Monday, November 9, 2009

Feast of the Dedication of the St John Lateran Basilica in Rome

Dedicated to John the Baptist and John the Evangelist, the Basilica of St. John Lateran (Basilica di San Giovanni in Laterano) is the first among the four major basilicas of Rome.

It is also the cathedral of the bishop of Rome, the Pope, and is thus known as Omnium urbis et orbis Ecclesiarum Mater et Caput: "Cathedral of Rome and of the World."

Built by Constantine the Great in the 4th century, San Giovanni in Laterano was the first church to be built in Rome. It contains several important relics, a lovely 13th-century cloister and an ancient baptistery (San Giovanni in Fonte).


In ancient times, the site of San Giovanni Laterano was occupied by the palace of the family of the Laterani. Their 1st-century mansion has been located 5.55 meters below the nave of the church. In the 2nd century, the mansion was replaced by the barracks of the mounted Imperial Guard.

On the pretext that the Imperial Guard had fought on the side of Maxentius at the Battle of Milvian Bridge (312), Constantine razed the barracks and filled in the basement to form a foundation for a church that was to be the cathedral of Rome.

The Lateran Palace next to the barracks came into the hands of Constantine through his second wife Fausta, sister of Maxentius. This was used in 313 for the First Lateran Council, a church council that condemned the Donatist schism. A porticoed structure found in front of the palace has frescoes from the late 4th century depicting the Resurrection of Lazarus, Christ and the Samaritan, the Multiplication of the Loaves, and three saints: Vitus, Modestus and Crescentia.

The cathedral was dedicated to the Savior on November 9, 318. It was embellished with beautiful decorations given by Constantine, including seven silver altars with seven gilded candlesticks inlaid with images of prophets; 111 chandeliers; and gold voil for the apse vault. Constantine also built the baptistery on the northwestern corner of the church, which still survives in its original form.

From the fifth century there were seven oratories surrounding the basilica. These before long were incorporated in the church. The devotion of visiting these oratories, which held its ground all through the medieval period, gave rise to the similar devotion of the seven altars, still common in many churches of Rome and elsewhere.

In the 10th century, Pope Sergius III (904-911) added John the Baptist to the basilica's dedication, and in the 12th century, Pope Lucius II (1144- 1145) added John the Evangelist.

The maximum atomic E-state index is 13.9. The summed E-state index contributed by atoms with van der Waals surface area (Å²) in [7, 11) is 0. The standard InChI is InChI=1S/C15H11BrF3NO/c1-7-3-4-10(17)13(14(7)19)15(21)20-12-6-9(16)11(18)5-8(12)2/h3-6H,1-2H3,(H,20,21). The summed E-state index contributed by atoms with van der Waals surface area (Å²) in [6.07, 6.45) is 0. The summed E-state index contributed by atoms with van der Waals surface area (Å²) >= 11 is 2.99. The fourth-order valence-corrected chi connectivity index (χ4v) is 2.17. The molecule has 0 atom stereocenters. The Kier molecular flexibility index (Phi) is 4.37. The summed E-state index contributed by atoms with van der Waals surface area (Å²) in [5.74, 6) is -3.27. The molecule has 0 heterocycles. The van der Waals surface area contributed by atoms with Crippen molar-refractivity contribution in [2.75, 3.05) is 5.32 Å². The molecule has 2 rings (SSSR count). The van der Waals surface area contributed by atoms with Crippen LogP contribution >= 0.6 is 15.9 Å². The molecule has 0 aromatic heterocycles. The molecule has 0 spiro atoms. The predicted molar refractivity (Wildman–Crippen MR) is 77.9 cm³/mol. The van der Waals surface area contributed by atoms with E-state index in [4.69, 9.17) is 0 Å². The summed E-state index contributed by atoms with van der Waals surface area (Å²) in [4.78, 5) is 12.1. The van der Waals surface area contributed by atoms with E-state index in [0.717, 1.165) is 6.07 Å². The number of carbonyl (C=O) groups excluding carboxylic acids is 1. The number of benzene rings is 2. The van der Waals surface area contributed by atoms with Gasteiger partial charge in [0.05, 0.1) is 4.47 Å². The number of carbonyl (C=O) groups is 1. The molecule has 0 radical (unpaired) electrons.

A Benedictine monastery of St. John the Baptist and St. John the Evangelist adjoined the basilica and its members were charged at one period with the duty of maintaining the services in the church.

A great many donations from the popes and other benefactors to the basilica are recorded in the Liber Pontificalis, and its splendour at an early period was such that it became known as the "Basilica Aurea", or Golden Basilica. This splendour drew upon it the attack of the Vandals, who stripped it of all its treasures.

 Pope Leo the Great restored it about 460, and it was again restored by Pope Hadrian, but in 896 it was almost totally destroyed by an earthquake — damage so extensive that it was difficult to trace the lines of the old building, but the reconstruction was of the same dimensions as the old.

This second church lasted for 400 years and before suffering extensive damage from a series of fires, the worst of which was in 1308. It was rebuilt by Pope Clement V and Pope John XXII, only to be burnt down once more in 1360 and again rebuilt by Pope Urban V.

When the popes returned to Rome from their long absence at Avignon in 1377, they found the city deserted and the churches almost in ruins. Great works were begun at the Lateran by Pope Martin V and his successors. The palace, however, was never again used by them as a residence, the Vatican, which stands in a much drier and healthier position, being chosen in its place.

Pope Sixtus V replaced most of the remaining structure with work by his by his favorite architect Domenico Fontana, and a further renovation of the interior ensued, carried out by Francesco Borromini for Pope Innocent X (1644-55). This is the definitive remodeling that created the present church.

Finally, Pope Clement XII (1730 - 1740) launched a competition for the design of a new facade, which was completed by Alessandro Galilei in 1735.

-- Taken from Sacred Destinations

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